jsasker007

5 year old buck +
If the fence is already there, then pasture rent would one thing I would do asap. Like everything, a good agreement with the renter and finding a decent person to rent to will go a long ways. Does it have any good edges of the property that would make a good building site? A few acres can bring good money for a site.
 

buckdeer1

5 year old buck +
Cattle you are talking maybe 2000-3000 but if it was crop could be twice that.You might find a gov program that will pay you to keep cattle off some of it.I would go talk to NRCS and see what your options are.But I would be willing to bet that farming it or CRP will make the most.You may have to farm for 4 years to get farming history.Don't know where you are but in the NRCS office should be the FSA office and they can tell you what your county average cash rent is
 

WeedyJ

5 year old buck +
Well looks like all of this is a moot point for now. Found out yesterday the land is 10 years into a 30 year Conservation easement. Awaiting the document to review now. I am floored by the price of open pastureland in my area. Most timber land around me is in the 2000-3000 per acre range, with timber. A 130 acre farm land with no structures is going for 750K. This property next to me will most likely got for it's pastureland value.
 

S.T.Fanatic

5 year old buck +
$5500 an acre for ag land disappears in a blink of an eye by us. Big open fields are more like 10-12K per acre.
 

Tree Spud

5 year old buck +
Well looks like all of this is a moot point for now. Found out yesterday the land is 10 years into a 30 year Conservation easement. Awaiting the document to review now. I am floored by the price of open pastureland in my area. Most timber land around me is in the 2000-3000 per acre range, with timber. A 130 acre farm land with no structures is going for 750K. This property next to me will most likely got for it's pastureland value.

Did you not know this when you made the OTP? This should've been disclosed by the seller and been included in the Title work.

Most property with a conservation easement is devalued by 30-40% because of the restricted us.
 

BenAllgood

5 year old buck +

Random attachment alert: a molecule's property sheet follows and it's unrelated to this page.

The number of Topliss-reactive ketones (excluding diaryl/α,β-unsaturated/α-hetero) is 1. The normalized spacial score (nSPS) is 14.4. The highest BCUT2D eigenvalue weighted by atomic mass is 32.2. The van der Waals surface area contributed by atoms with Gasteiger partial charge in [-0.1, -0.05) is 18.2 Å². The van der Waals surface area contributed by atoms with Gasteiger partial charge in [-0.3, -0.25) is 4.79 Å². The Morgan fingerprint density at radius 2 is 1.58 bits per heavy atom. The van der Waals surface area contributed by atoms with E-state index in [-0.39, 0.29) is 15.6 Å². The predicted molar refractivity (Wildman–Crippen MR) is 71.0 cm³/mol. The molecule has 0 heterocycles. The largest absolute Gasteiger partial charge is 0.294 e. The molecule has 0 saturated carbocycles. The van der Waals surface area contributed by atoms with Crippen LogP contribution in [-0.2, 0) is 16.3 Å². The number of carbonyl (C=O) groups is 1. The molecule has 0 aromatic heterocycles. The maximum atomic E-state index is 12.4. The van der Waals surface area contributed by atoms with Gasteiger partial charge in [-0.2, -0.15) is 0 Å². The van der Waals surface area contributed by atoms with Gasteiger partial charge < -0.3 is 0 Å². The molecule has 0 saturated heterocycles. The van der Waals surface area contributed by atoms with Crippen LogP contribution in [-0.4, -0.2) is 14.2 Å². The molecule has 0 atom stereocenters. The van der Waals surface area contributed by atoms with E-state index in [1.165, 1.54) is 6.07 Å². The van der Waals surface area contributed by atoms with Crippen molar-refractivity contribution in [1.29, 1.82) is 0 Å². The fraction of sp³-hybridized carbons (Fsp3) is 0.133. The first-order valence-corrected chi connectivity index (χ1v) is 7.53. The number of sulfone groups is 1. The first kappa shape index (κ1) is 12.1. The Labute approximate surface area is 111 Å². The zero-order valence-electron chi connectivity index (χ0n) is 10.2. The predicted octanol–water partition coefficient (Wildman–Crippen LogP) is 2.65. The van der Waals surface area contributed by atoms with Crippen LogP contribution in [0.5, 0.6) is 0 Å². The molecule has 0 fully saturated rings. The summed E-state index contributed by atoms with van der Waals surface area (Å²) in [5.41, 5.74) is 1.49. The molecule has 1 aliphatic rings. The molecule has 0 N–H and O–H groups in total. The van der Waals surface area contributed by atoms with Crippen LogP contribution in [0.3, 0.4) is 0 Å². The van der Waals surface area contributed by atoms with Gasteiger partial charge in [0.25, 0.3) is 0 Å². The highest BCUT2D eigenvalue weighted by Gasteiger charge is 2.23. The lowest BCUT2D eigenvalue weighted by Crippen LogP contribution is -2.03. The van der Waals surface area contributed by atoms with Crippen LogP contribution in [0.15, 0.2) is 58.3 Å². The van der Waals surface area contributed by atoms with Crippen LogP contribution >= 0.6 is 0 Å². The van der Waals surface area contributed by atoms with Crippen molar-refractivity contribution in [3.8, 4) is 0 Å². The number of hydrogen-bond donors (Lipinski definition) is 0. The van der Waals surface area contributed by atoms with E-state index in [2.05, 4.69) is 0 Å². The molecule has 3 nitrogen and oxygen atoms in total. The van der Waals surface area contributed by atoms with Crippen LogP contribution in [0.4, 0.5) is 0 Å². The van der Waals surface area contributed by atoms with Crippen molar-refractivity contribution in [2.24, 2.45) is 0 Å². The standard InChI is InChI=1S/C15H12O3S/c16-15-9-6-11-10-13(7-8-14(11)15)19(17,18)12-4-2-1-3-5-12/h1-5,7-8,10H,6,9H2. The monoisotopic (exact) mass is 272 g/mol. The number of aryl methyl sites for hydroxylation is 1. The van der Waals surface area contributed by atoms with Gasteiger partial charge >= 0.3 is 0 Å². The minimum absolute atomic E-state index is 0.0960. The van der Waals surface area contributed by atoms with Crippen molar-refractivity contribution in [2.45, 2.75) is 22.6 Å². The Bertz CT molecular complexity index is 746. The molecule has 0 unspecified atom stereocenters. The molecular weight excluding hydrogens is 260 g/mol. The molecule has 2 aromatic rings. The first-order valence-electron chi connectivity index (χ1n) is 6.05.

Well looks like all of this is a moot point for now. Found out yesterday the land is 10 years into a 30 year Conservation easement. Awaiting the document to review now. I am floored by the price of open pastureland in my area. Most timber land around me is in the 2000-3000 per acre range, with timber. A 130 acre farm land with no structures is going for 750K. This property next to me will most likely got for it's pastureland value.
Sounds like an easement that ensured it would remain as pastureland for the 30 year duration. No reason you couldn't keep running cows on it in a wildlife friendly way for the next 20 years. Or, it could be that the wetland portion was ensured it would remain as wetlands.

Depending on the restrictions, it could be a good move if the value to you is worth it. Also, could be a good 20 year savings account.
 

WeedyJ

5 year old buck +
Did you not know this when you made the OTP? This should've been disclosed by the seller and been included in the Title work.

Most property with a conservation easement is devalued by 30-40% because of the restricted us.
They haven't officially listed it yet or come up with a definite price. I contacted the agent the day after he put up the sign to get permission to go drive the property. I just got back to him yesterday and started asking the questions. I have no idea how the deductions are taken by the owner, are they transferrable, what the restrictions are, etc. Still a lot of due diligence to do. On the other hand, this gave me reason to talk to my other neighbor about his property. More timber and wetland area, smaller acreage. Might be the better route. His woods and mine are contiguous, giving me about 75 acres of 20-25 year old pine.